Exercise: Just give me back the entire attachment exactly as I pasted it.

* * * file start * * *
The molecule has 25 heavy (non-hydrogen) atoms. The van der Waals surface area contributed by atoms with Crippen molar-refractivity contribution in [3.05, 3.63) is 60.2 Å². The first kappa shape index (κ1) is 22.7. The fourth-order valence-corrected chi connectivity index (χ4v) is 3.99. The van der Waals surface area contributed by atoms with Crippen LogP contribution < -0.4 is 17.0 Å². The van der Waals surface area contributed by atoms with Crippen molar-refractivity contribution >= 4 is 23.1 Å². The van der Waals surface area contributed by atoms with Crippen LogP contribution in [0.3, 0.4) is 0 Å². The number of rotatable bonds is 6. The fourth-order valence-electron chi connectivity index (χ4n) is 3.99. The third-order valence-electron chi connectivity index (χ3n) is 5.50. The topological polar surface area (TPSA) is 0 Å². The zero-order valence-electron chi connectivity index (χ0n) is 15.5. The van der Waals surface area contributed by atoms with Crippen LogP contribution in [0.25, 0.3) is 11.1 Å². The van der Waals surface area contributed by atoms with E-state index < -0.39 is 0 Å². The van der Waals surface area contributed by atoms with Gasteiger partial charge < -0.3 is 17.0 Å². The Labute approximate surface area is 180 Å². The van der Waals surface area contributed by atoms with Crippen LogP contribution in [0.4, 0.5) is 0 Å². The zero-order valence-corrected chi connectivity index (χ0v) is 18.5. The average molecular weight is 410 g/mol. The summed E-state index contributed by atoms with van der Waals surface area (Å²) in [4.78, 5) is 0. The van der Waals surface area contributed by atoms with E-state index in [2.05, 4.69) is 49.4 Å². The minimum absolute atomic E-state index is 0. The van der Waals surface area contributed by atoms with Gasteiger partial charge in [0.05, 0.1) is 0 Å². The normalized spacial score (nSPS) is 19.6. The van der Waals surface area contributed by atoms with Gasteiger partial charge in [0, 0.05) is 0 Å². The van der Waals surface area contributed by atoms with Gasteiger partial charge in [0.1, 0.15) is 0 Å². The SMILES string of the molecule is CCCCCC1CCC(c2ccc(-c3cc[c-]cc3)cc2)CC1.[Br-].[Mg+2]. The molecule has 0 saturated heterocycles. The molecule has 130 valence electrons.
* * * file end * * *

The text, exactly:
The molecule has 25 heavy (non-hydrogen) atoms. The van der Waals surface area contributed by atoms with Crippen molar-refractivity contribution in [3.05, 3.63) is 60.2 Å². The first kappa shape index (κ1) is 22.7. The fourth-order valence-corrected chi connectivity index (χ4v) is 3.99. The van der Waals surface area contributed by atoms with Crippen LogP contribution < -0.4 is 17.0 Å². The van der Waals surface area contributed by atoms with Crippen molar-refractivity contribution >= 4 is 23.1 Å². The van der Waals surface area contributed by atoms with Crippen LogP contribution in [0.3, 0.4) is 0 Å². The number of rotatable bonds is 6. The fourth-order valence-electron chi connectivity index (χ4n) is 3.99. The third-order valence-electron chi connectivity index (χ3n) is 5.50. The topological polar surface area (TPSA) is 0 Å². The zero-order valence-electron chi connectivity index (χ0n) is 15.5. The van der Waals surface area contributed by atoms with Crippen LogP contribution in [0.25, 0.3) is 11.1 Å². The van der Waals surface area contributed by atoms with E-state index < -0.39 is 0 Å². The van der Waals surface area contributed by atoms with Gasteiger partial charge < -0.3 is 17.0 Å². The Labute approximate surface area is 180 Å². The van der Waals surface area contributed by atoms with Crippen LogP contribution in [0.4, 0.5) is 0 Å². The zero-order valence-corrected chi connectivity index (χ0v) is 18.5. The average molecular weight is 410 g/mol. The summed E-state index contributed by atoms with van der Waals surface area (Å²) in [4.78, 5) is 0. The van der Waals surface area contributed by atoms with E-state index in [2.05, 4.69) is 49.4 Å². The minimum absolute atomic E-state index is 0. The van der Waals surface area contributed by atoms with Gasteiger partial charge in [0.05, 0.1) is 0 Å². The normalized spacial score (nSPS) is 19.6. The van der Waals surface area contributed by atoms with Gasteiger partial charge in [0, 0.05) is 0 Å². The van der Waals surface area contributed by atoms with Gasteiger partial charge in [0.1, 0.15) is 0 Å². The SMILES string of the molecule is CCCCCC1CCC(c2ccc(-c3cc[c-]cc3)cc2)CC1.[Br-].[Mg+2]. The molecule has 0 saturated heterocycles. The molecule has 130 valence electrons.